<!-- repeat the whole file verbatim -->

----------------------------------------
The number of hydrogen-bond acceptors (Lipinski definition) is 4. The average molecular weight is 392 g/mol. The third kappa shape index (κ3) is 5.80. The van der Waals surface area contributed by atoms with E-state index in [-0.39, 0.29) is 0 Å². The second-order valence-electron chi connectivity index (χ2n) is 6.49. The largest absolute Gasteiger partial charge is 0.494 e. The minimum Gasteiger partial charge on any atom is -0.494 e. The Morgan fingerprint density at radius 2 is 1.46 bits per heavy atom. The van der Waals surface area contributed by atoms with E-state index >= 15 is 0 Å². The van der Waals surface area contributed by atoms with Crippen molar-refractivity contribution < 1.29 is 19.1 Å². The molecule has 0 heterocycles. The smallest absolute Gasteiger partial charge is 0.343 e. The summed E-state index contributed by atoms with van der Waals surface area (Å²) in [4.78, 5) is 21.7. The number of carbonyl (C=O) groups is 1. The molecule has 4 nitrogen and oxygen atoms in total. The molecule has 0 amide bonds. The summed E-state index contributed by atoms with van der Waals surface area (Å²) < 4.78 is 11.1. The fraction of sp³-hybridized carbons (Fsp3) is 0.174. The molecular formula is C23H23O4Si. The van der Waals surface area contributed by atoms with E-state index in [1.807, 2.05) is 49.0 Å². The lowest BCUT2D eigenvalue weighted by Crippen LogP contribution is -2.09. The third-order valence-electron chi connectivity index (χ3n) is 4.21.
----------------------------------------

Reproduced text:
The number of hydrogen-bond acceptors (Lipinski definition) is 4. The average molecular weight is 392 g/mol. The third kappa shape index (κ3) is 5.80. The van der Waals surface area contributed by atoms with E-state index in [-0.39, 0.29) is 0 Å². The second-order valence-electron chi connectivity index (χ2n) is 6.49. The largest absolute Gasteiger partial charge is 0.494 e. The minimum Gasteiger partial charge on any atom is -0.494 e. The Morgan fingerprint density at radius 2 is 1.46 bits per heavy atom. The van der Waals surface area contributed by atoms with E-state index >= 15 is 0 Å². The van der Waals surface area contributed by atoms with Crippen molar-refractivity contribution < 1.29 is 19.1 Å². The molecule has 0 heterocycles. The smallest absolute Gasteiger partial charge is 0.343 e. The summed E-state index contributed by atoms with van der Waals surface area (Å²) in [4.78, 5) is 21.7. The number of carbonyl (C=O) groups is 1. The molecule has 4 nitrogen and oxygen atoms in total. The molecule has 0 amide bonds. The summed E-state index contributed by atoms with van der Waals surface area (Å²) < 4.78 is 11.1. The fraction of sp³-hybridized carbons (Fsp3) is 0.174. The molecular formula is C23H23O4Si. The van der Waals surface area contributed by atoms with E-state index in [1.807, 2.05) is 49.0 Å². The lowest BCUT2D eigenvalue weighted by Crippen LogP contribution is -2.09. The third-order valence-electron chi connectivity index (χ3n) is 4.21.